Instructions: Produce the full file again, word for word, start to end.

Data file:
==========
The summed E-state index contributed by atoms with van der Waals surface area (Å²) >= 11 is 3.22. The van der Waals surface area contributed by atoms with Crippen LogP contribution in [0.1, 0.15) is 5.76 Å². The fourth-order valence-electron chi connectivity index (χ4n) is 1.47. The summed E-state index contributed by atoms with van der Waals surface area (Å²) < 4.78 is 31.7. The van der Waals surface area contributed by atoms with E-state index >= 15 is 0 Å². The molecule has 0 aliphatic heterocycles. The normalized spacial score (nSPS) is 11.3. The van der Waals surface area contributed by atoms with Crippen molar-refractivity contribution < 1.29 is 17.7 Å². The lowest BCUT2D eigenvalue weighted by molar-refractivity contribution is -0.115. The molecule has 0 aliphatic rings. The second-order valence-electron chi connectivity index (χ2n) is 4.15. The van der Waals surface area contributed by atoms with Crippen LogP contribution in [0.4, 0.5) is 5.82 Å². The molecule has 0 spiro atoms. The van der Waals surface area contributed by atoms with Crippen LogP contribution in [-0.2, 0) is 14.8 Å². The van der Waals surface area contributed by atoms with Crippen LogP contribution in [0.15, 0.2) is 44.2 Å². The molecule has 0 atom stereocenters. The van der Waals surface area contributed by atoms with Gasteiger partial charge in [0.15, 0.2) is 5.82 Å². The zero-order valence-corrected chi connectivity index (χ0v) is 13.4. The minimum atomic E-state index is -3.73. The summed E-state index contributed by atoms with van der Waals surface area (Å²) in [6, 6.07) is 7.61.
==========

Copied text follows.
The summed E-state index contributed by atoms with van der Waals surface area (Å²) >= 11 is 3.22. The van der Waals surface area contributed by atoms with Crippen LogP contribution in [0.1, 0.15) is 5.76 Å². The fourth-order valence-electron chi connectivity index (χ4n) is 1.47. The summed E-state index contributed by atoms with van der Waals surface area (Å²) < 4.78 is 31.7. The van der Waals surface area contributed by atoms with E-state index >= 15 is 0 Å². The molecule has 0 aliphatic heterocycles. The normalized spacial score (nSPS) is 11.3. The van der Waals surface area contributed by atoms with Crippen molar-refractivity contribution < 1.29 is 17.7 Å². The lowest BCUT2D eigenvalue weighted by molar-refractivity contribution is -0.115. The molecule has 0 aliphatic rings. The second-order valence-electron chi connectivity index (χ2n) is 4.15. The van der Waals surface area contributed by atoms with Crippen LogP contribution in [0.4, 0.5) is 5.82 Å². The molecule has 0 spiro atoms. The van der Waals surface area contributed by atoms with Crippen LogP contribution in [-0.2, 0) is 14.8 Å². The van der Waals surface area contributed by atoms with Crippen LogP contribution in [0.15, 0.2) is 44.2 Å². The molecule has 0 atom stereocenters. The van der Waals surface area contributed by atoms with Gasteiger partial charge in [0.15, 0.2) is 5.82 Å². The zero-order valence-corrected chi connectivity index (χ0v) is 13.4. The minimum atomic E-state index is -3.73. The summed E-state index contributed by atoms with van der Waals surface area (Å²) in [6, 6.07) is 7.61.